Yale University Student Stabbed 17 Times In ‘Heinous’ 1998 Unsolved Off-Campus Murder
“The investigation into the homicide of Suzanne Jovin is a very active case,” authorities say.
A German woman in her senior year at Yale University in Connecticut was brutally attacked and died off campus, and her cold-blooded killer remains at large nearly a quarter century later.
On the evening of December 4, 1998, Suzanne Jovin borrowed a vehicle from her Ivy League school for a volunteer event. That evening, she returned the keys and ran into her friend, Peter Stein, around 9:25 p.m.
“She did not mention plans to go anywhere or do anything else afterward,” Stein told the Yale Daily News in 1999. “She just said that she was very, very tired and that she was looking forward to getting a lot of sleep.”
According to investigators, a passerby called 911 at 9:58 p.m. after finding 21-year-old Jovin stabbed 17 times in a patch of grass in an upscale New Haven neighborhood popular with Yale faculty that was two miles from campus.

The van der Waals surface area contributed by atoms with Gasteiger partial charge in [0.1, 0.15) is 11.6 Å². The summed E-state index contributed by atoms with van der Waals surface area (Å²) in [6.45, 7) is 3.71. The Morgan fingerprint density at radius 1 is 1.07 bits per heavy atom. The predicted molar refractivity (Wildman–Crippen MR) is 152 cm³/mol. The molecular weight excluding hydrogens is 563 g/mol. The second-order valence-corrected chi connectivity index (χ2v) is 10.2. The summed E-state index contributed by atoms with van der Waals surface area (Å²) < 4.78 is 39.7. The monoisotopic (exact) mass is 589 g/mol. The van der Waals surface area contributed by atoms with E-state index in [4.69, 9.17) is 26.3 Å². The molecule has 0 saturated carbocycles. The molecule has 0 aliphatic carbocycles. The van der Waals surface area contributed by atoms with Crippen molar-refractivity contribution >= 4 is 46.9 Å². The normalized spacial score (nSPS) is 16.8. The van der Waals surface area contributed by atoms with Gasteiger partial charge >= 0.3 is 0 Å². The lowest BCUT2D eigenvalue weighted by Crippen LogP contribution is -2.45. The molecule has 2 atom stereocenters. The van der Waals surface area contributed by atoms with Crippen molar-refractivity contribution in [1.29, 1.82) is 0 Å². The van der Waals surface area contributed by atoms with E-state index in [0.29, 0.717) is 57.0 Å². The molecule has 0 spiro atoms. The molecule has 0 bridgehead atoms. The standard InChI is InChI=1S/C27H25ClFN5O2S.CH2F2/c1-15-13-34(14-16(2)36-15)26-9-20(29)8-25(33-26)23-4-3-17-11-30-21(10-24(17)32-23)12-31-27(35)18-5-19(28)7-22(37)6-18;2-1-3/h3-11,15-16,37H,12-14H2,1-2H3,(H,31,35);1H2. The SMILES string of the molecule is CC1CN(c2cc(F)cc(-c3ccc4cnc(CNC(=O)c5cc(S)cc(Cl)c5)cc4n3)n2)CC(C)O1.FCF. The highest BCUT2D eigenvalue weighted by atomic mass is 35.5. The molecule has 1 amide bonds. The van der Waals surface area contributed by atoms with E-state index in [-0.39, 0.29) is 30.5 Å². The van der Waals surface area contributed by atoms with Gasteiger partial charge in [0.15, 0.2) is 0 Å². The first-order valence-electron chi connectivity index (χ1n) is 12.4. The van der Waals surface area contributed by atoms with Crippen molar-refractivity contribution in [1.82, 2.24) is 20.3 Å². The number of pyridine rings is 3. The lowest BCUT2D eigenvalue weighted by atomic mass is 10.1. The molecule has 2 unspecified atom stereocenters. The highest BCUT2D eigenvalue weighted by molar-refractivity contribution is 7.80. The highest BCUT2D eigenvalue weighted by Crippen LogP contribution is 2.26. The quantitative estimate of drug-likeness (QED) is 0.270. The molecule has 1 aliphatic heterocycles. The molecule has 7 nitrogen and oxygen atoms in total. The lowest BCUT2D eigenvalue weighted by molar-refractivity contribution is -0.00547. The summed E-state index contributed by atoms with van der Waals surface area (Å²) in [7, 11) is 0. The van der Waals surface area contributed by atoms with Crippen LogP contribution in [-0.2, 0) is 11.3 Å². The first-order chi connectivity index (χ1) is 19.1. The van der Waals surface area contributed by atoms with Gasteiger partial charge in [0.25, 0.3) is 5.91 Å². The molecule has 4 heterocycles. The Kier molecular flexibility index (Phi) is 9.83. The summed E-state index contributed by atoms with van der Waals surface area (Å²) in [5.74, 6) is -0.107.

Jovin was rushed to an area hospital, where she was pronounced dead shortly before 10:30 p.m.
A witness driving in the area where Jovin was stabbed later recalled seeing a blondish man dressed in a loose-fitting green jacket who appeared to be between 20 to 30 years of age and seemed like he was fleeing from something.
Two years later, detectives revealed witnesses also reported seeing a tan or brown van in the area around the time of the attack. Others in the neighborhood said they heard a fight between a man and woman around 9:45 p.m. and then screams, Vanity Fair reported.
Another key piece of evidence: Detectives recovered a male’s DNA from beneath Jovin’s fingernails.
Police initially zeroed in on a person of interest, Jovin’s thesis advisor and former Yale professor, James Van de Velde, and an arrest seemed imminent, according to WTNH.
Van de Velde, however, was later cleared and nobody has ever been arrested for the student’s murder.
“The investigation into the homicide of Suzanne Jovin is a very active case,” New Haven State’s Attorney Patrick Griffin told WTNH, noting investigators “are continually reviewing records, following up on new leads, and working with the state forensics laboratory to solve the case.”
“We are committed to providing justice for Suzanne’s family and making sure that whoever is responsible for this heinous crime does not escape accountability,” he added.